Sep 17, 2019 - National Geographic Sea Lion
Today we are aboard the “National Geographic Land Lion” motor coach, following the reverse overland route used by Lewis and Clark and their Corps of Discovery in early 1806, as they returned eastward, avoiding the spring floods on the Columbia and Snake Rivers. We traveled westward, climbing out of the Snake River Valley onto the Columbia Plateau, a vast upland province formed by the repeated Miocene flood basalts, layer upon layer of repeatedly erupted and cooled lava flows. Wind-blown loess soils have accumulated atop the basalt layers, and while some areas have been scoured clean by the ice age floods of glacial lakes Missoula and Columbia, these deep soils remain on the high hills through which we travel. Predominantly natural grasslands, this is one of the richest wheat producing areas of the country, and we passed through many picturesque farming towns; Pomeroy, Dayton, Waitsburg, on our way to Walla Walla, Washington (so much fun to say, over and over).
We stopped at Patit Creek, one of the Corps campsites, with a sculptural reenactment of their presence. Historian Don Popejoy regaled us with historical stories of the Lewis and Clark expedition throughout the day, while Naturalists Larry Prussin and Rob Edwards added color commentary on the natural history of the region. Our second stop was at the Whitman Mission, with a brief yet tragic history as a mission and Oregon trail wayside. Here, in the mid-nineteenth century, disease and cultural misunderstanding resulted in the murder of the Whitman family, setting the stage for the subsequent Native American treaties and wars later in the century.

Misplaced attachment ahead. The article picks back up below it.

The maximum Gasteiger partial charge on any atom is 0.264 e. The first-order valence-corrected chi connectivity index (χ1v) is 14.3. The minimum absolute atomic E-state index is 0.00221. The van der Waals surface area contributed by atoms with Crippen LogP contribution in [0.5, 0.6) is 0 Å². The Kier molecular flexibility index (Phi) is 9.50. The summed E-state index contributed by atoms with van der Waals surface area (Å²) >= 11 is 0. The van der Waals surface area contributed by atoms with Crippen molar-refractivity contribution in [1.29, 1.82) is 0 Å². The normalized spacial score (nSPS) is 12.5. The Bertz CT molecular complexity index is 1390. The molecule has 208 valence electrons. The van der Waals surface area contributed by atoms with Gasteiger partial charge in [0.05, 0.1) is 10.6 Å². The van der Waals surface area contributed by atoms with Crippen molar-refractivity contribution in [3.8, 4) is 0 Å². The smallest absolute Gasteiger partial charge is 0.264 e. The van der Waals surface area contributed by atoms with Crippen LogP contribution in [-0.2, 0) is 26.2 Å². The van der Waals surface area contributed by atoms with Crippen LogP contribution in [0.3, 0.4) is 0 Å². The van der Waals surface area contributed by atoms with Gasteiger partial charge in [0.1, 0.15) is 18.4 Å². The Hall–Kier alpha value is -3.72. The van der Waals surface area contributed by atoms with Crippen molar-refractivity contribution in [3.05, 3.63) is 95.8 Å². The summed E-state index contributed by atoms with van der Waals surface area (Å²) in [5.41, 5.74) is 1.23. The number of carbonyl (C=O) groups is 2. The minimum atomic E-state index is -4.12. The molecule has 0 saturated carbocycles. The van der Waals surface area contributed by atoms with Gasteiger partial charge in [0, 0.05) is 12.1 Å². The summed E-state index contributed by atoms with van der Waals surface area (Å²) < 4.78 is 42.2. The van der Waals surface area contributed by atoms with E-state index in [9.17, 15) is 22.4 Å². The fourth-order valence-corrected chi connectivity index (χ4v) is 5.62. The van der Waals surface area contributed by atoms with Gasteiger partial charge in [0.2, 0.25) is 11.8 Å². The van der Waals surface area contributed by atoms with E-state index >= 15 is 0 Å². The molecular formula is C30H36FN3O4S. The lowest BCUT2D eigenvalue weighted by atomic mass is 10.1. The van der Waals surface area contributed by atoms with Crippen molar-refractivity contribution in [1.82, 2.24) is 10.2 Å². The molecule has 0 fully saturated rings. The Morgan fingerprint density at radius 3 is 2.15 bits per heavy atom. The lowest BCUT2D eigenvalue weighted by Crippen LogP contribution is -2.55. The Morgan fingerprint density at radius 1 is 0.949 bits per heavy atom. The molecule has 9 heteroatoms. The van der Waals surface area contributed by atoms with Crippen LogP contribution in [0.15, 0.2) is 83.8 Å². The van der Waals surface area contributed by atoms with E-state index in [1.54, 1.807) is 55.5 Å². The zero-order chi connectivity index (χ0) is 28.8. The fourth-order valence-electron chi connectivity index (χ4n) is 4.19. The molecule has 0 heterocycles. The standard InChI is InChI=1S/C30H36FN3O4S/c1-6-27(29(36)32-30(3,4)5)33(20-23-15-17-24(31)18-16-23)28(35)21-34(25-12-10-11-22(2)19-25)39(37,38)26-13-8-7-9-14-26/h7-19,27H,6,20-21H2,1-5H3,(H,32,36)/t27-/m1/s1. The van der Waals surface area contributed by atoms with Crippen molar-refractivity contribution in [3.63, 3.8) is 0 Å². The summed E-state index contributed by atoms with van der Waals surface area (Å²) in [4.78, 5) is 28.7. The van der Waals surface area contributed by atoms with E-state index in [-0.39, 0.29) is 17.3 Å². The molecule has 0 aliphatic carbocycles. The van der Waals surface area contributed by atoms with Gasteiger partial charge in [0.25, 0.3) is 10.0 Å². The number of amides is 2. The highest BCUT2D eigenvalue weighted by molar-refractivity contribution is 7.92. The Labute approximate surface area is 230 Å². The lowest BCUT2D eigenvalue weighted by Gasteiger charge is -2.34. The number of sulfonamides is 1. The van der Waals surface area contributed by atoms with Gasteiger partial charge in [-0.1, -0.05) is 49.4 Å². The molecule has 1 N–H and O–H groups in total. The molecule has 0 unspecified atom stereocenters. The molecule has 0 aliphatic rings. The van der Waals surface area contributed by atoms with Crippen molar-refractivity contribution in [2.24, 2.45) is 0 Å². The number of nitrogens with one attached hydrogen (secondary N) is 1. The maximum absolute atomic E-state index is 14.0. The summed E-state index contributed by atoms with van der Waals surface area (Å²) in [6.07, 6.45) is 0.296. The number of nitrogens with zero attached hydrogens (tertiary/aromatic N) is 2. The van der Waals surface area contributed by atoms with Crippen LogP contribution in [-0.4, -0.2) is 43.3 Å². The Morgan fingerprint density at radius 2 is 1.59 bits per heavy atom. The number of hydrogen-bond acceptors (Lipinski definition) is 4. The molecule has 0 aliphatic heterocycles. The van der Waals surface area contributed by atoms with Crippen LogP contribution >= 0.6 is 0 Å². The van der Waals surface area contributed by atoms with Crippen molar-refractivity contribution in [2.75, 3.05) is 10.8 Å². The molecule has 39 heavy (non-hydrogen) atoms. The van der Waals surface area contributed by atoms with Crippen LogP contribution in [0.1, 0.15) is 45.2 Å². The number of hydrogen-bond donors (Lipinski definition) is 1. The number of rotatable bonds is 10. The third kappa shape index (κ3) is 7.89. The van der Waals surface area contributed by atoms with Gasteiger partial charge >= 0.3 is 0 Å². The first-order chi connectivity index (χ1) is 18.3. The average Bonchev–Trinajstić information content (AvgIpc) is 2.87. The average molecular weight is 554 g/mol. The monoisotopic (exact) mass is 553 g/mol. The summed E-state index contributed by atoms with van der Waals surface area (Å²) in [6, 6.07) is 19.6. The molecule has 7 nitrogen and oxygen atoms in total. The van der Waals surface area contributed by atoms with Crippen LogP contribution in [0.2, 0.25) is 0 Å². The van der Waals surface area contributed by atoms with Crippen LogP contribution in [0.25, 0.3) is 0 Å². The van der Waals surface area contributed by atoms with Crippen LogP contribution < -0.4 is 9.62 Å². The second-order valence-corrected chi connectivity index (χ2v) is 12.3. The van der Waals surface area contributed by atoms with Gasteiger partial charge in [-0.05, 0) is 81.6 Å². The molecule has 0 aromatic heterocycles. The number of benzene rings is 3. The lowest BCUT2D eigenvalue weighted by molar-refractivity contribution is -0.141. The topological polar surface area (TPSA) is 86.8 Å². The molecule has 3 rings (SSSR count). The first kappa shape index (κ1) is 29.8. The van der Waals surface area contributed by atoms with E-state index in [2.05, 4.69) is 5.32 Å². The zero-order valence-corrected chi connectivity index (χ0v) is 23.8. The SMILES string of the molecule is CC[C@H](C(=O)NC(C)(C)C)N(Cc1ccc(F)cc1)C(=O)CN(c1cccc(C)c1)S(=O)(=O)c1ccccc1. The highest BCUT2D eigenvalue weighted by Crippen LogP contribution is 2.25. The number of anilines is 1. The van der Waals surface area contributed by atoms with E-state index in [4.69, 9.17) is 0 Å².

Our lunch stop in Walla Walla deliciously highlighted the local farm bounty with veggies, fruit, meat and beverages all produced in the area. After lunch we quickly descended into the Columbia River Valley near the junction with the Snake River, driving through Wallula gap at roughly the same highway speed as the raging waters of the Lake Missoula floods. Here the narrow gap constricted the flooding river such that the waters were temporarily backed up a thousand feet deep and dug out the canyon walls through the entire gorge all the way to the present site of Portland, Oregon.
An afternoon break at Hat Rock was next, so described in the journals of Meriwether Lewis because the hard capstone had been eroded to mimic the latest in fashionable headgear (of 1800). Later we rolled into The Dalles, an interesting Oregon city spanning much of western economic trends, from indigenous peoples trade and fishing center, to supporting the Oregon Trail pioneers, to agriculture, shipping, and road development, to the massive hydroelectric damming projects, and now to high tech data centers and the physical manifestation of the internet cloud. How appropriate then, that this is also the beginning of a meteorologically mediated westward transition from arid shrub-steppe to the Pacific Northwest temperate rain forest, all within less than a hundred miles. We finished the day with a lovely catered dinner, watching the sunset over the Columbia River Valley.
Join us for updates, insider reports & special offers.